In the legal field, paralegals are becoming one of the most sought-after members of a legal team. Paralegal salary ranges across the country often reflect this high-demand. While salaries can vary depending on things like location, level of education and experience, the room for growth and advancement remains the same.
Paralegals are often hired by private law firms or corporations to support a legal team. Instead of having lawyers doing things like filling out legal documents, filing motions at the courthouse or doing research, a firm can hire a specially trained paralegal to work under a lawyer. This frees up the lawyers to do their work while paralegals manage other parts of the caseload. Just as there are many types of lawyers, there are also many types of paralegals.
What is a Paralegal?
A paralegal is a professional position that supports the work of a lawyer or team of lawyers. This position is directly supervised by a lawyer and may do things like create court documents, gather information for trials and other tasks needed to prepare for court. They can also play a key role in creating business documents connected to finance, banking and employment law.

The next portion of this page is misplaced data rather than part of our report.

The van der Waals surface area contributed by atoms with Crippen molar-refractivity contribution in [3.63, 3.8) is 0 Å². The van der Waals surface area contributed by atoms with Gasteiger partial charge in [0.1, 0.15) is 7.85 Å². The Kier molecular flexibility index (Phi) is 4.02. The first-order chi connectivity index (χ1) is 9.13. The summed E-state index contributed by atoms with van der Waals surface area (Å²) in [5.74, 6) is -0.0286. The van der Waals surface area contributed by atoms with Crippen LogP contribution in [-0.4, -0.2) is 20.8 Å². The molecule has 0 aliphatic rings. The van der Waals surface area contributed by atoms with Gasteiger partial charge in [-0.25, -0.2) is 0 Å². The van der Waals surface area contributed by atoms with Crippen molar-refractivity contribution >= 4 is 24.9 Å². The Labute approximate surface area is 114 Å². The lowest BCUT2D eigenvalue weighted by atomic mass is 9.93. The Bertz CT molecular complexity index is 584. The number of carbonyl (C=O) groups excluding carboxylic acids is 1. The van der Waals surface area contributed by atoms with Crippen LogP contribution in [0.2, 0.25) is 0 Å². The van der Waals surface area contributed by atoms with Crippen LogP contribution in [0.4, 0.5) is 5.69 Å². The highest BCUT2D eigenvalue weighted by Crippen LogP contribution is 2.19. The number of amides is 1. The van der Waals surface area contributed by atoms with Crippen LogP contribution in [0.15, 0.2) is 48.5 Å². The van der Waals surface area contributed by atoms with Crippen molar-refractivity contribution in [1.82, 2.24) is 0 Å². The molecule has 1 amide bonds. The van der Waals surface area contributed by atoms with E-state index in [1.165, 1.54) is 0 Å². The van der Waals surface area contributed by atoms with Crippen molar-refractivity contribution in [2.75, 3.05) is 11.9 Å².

One thing this position cannot do is offer legal advice; they only allow them to work under an attorney. A paralegal completes a certain level of education to prepare them to work with legal documents and court requirements, but mostly they have not been to law school. At the minimum, they hold a two-year degree.
Education & Certification
The training or certification a paralegal holds is one of the most significant deciding factors of the individual paralegal salary. Paralegals can start with a two-year degree from a community college, enroll in a Bachelor's degree or even pursue a graduate-level certificate if they already have a four-year degree.
For paralegals who already have a four-year degree, there is a certificate program that allows them to complete the required training without getting another college degree. This is how some end up being certificated without being certified. They award the certificate upon completion of a school program that does not end in a degree.
A certificate program rarely requires any board testing at the end of the educational requirements. Several national organizations offer a paralegal certification process. This is where a state or national testing board can increase the paralegal salary range.
The following organizations offer certification programs for paralegals who have completed both the educational requirement and at least some on-the-job experience:
Just as a lawyer can focus on a variety of types of law to practice, paralegals can also focus on one or more types of practice they want to focus on. There are some who help clients navigate through things like filing for bankruptcy while others that work in a federal courtroom supporting a Judge.